M.I.T. Plans to Invest $1 Billion In New College for AI

October 25, 2018 - 7 minutes read

Countries and companies around the world are racing to leverage the profound capabilities of artificial intelligence (AI). In fact, many of them have even given themselves deadlines. For example, China would like to be a world leader in AI by 2025.

The Boston-based Massachusetts Institute of Technology (MIT) is throwing its hat into the ring by establishing a new school dedicated to AI education. MIT is investing $1 billion into their endeavor to create America’s first AI college. So far, the institution has already raised 2/3 of the $1 billion required.

Pushing for Sooner Rather Than Later

One of the biggest donors, Stephen A. Schwarzman, gifted MIT $350 million. Schwarzman is the CEO of the Blackstone Group, a firm specializing in private equity. The gift will earn him the new AI college’s name; it’ll be called the MIT Stephen A. Schwarzman College of Computing, and the building will house 50 new professors and plenty more students.

This isn’t a project set to launch in five or ten years, however; MIT plans to start classes all over campus beginning next fall until the college’s own building finishes construction in 2022.

L. Rafael Reif is MIT’s president. He says the new college’s goal is to “educate the bilinguals of the future”, referring to people studying non-computer science fields like literature, chemistry, and politics who also know that computing principles could be applied to their studies. But, “to educate bilinguals, we have to create a new structure,” says Reif.

Reif explains that college departments often stifle students who have a variety of interests. For example, a student studying politics with a computer science focus might be seen by politics department members as too much of a computer scientist, while computer science department heads might view that student as lacking technical skills.

Addressing an Institutional Issue

To help amend this problem, Reif ensured that the new college would have half computer science professors and half professors from the other colleges across MIT’s catalog.

Additionally, Martin Schmidt, MIT’s provost, says, some of the problems lie in “how we hire and promote faculty.” And while most double-major programs have students take a few computer science courses, this new college will focus on a more even split among the two programs of study.

Melissa Nobles is the dean at MIT’s School of Humanities. She says she sees the potential in letting non-computer science students bring AI “to what they really care about.”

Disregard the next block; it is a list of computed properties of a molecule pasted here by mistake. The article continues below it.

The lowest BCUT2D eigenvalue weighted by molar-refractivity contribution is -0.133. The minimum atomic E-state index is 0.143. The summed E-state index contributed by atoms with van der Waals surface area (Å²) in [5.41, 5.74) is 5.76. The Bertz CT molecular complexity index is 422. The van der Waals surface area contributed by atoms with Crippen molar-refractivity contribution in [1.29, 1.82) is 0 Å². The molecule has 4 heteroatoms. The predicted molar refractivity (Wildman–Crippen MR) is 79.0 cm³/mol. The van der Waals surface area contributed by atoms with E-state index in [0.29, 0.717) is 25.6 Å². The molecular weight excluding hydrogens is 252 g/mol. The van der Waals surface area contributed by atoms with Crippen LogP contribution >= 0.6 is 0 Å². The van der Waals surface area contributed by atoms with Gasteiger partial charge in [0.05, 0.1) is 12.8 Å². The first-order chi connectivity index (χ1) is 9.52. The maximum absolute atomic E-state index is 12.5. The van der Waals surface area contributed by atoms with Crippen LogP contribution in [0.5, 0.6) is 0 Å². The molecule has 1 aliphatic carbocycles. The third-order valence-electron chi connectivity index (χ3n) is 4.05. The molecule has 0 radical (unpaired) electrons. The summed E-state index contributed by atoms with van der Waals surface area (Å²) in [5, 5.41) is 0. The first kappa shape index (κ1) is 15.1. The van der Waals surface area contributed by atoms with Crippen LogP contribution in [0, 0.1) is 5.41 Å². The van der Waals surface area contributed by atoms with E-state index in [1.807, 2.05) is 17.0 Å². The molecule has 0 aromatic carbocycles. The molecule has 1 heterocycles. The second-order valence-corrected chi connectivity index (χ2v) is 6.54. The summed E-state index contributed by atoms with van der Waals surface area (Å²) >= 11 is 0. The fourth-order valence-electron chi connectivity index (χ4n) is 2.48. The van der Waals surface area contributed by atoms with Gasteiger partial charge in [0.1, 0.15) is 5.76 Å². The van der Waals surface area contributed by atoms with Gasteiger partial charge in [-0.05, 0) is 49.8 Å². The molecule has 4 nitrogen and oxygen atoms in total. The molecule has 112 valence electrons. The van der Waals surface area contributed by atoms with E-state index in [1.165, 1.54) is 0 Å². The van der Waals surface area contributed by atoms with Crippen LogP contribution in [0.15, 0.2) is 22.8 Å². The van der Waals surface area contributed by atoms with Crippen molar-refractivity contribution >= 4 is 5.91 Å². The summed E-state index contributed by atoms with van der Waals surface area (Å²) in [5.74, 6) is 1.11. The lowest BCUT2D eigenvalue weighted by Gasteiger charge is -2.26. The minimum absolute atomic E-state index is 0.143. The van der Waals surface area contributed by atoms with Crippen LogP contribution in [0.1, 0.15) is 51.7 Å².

Nobles also hopes it will spark a resurgence in students wanting to study the humanities and arts at a school mostly renowned for its reputation in technology. She says, “We’re excited by the possibilities. That’s how the humanities are going to survive, not by running from the future but by embracing it.”

A New Type of Education

Eric Schmidt, a former executive chairman at Alphabet and a visiting MIT innovation fellow spoke about how the new college’s investment would pay off in dividends. He says, “It’s a major fund-raising mechanism that gives M.I.T. a huge resource to apply AI to other fields.”

Schwarzman and Reif were instrumental in formulating the college’s goals; the two met in 2015 because Schwarzman was creating the Schwarzman Scholars scholarship program for young people to learn more about China.

Schwarzman had spoken with Alibaba’s founder, Jack Ma, about AI’s potential and challenges. Schwarzman says, “I became convinced that this technology was so powerful it was really going to remake a lot of the world as we know it.”

Whenever Schwarzman and Reif met up over the years, they spoke at length about AI’s future and possible impacts on humanity and the world. It was only natural that Schwarzman and Reif would work together to create a new AI school for intellectuals specializing in a humanities or arts track.

The Future is Bright

When Schwarzman heard that MIT was trying to figure out how to incorporate AI into the university’s future, he immediately contacted Reif and said more should be done than small projects or initiatives. Schwarzman spoke to Reif about AI’s impact on job security, decision-making in life-or-death situations, and the lack of a solid ethics plan in AI.

Schwarzman said he emphasized that “we really need to try to understand this technology, not just get hit by it.” When Reif said he wanted to involve every student at MIT, he wanted to “make sure these tools are used by everyone in every discipline.” And a new college seemed to answer this call.

Schwarzman expressed interest in contributing and was even taken aback when Reif asked for the $350 million investment. Schwarzman recalls admitting, “Well, that is a big number.” After considering it, he accepted the donation request.

For Schwarzman, if the new college at MIT propels other colleges to do the same, it’s been a success. Schwarzman cites China’s gain in AI and the federal government’s interest in funding AI projects, stating he thinks “we’ve been lagging, for whatever reason,” but that this is a step in the right direction.

As AI develops into a more established field, we can’t ignore that the U.S. is seriously lacking a formal introduction to the technology, especially for young people wanting to help fix the talent shortage in AI, machine learning, and data science. What do you think about how MIT’s appointing its faculty positions for the new AI college? What’s the best way to close the knowledge gap and talent shortage in AI?

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